Using Academic Researchers

You have to develop a next-generation product, but your technical department isn't up to it.

by Alexander Garrett
Last Updated: 09 Oct 2013

You discover that the local university has a department devoted to this kind of technology. Time for academic collaboration?

Could someone else do it? If it's a straight technical problem, or if it's time-critical, use a technical consultancy that's more in tune with the commercial approach, says Michael Zeitlyn, a director of Cambridge-based specialist Oakland Innovation and Information Services. 'But if it's about developing a better understanding that may lead to new opportunities, a university collaboration may be a solution.'

Personality over proximity. It's important to locate the right expertise. Sites like and regional development agencies can help. If you have a university in mind but no contact, speak to the industrial liaison office, advises the best-practice guide published by the CBI and the Association for University Research & Industry Links ( Personality is also key, says Zeitlyn. 'They've got to be interested and excited by the project.'

Write the brief. The research must meet your objectives. But a university's intellectual input can also be important. Listen to what they have to say before you start drawing up the project parameters.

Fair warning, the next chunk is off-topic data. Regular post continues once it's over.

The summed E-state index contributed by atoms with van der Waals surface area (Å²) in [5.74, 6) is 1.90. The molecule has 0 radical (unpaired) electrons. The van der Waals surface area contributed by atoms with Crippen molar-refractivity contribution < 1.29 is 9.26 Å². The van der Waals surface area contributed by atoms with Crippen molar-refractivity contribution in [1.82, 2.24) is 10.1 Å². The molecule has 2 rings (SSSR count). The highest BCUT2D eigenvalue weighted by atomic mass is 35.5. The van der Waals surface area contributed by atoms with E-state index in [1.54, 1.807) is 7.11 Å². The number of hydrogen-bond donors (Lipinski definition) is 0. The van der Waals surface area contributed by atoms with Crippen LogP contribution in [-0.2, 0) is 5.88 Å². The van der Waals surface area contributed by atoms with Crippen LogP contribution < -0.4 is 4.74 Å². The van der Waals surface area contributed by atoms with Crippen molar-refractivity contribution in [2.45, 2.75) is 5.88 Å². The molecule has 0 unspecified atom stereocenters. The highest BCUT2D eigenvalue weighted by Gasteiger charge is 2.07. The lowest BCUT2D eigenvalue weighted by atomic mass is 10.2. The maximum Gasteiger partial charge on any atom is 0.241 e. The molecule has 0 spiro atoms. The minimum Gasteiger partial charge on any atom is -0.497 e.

Who gets the spoils? If the research is commercially competitive, you will want the intellectual property rights, but universities increasingly expect to keep the fruits of their faculty's labours. You could allow them to exploit the IP in an area in which you are not interested, says Zeitlyn; or offer royalties on any product that develops from the research.

He who calls the tune ... The more the research coincides with the faculty's agenda, the more likely the university is to bear some costs. If you're asking for contract research, on a subject that has commercial benefit to you but little intellectual interest to them, expect to pay a premium.

Grants equal less control. A range of support is available for collaboration between industry and academia in the form of grants and other help from the DTI, government agencies and the EU. But, warns Zeitlyn: 'Third-party funding can impact on timelines, control, and direction. If it's important, you want to stay in charge.'

Keep a hand on the tiller. Introduce regular meetings and fairly short milestones to ensure everything is going to plan.

Confidentially ... The desire of academics to share knowledge and of businesses to retain commercial confidentiality can cause conflict. How about letting them publish - but only two years down the line?

Do say: 'Your unparalleled knowledge base and our understanding of the commercial issues could lead to a real step forward on this subject.'

Don't say: 'Those bearded long-hairs at the uni can figure it out. It'll be cheaper than doing it ourselves.'

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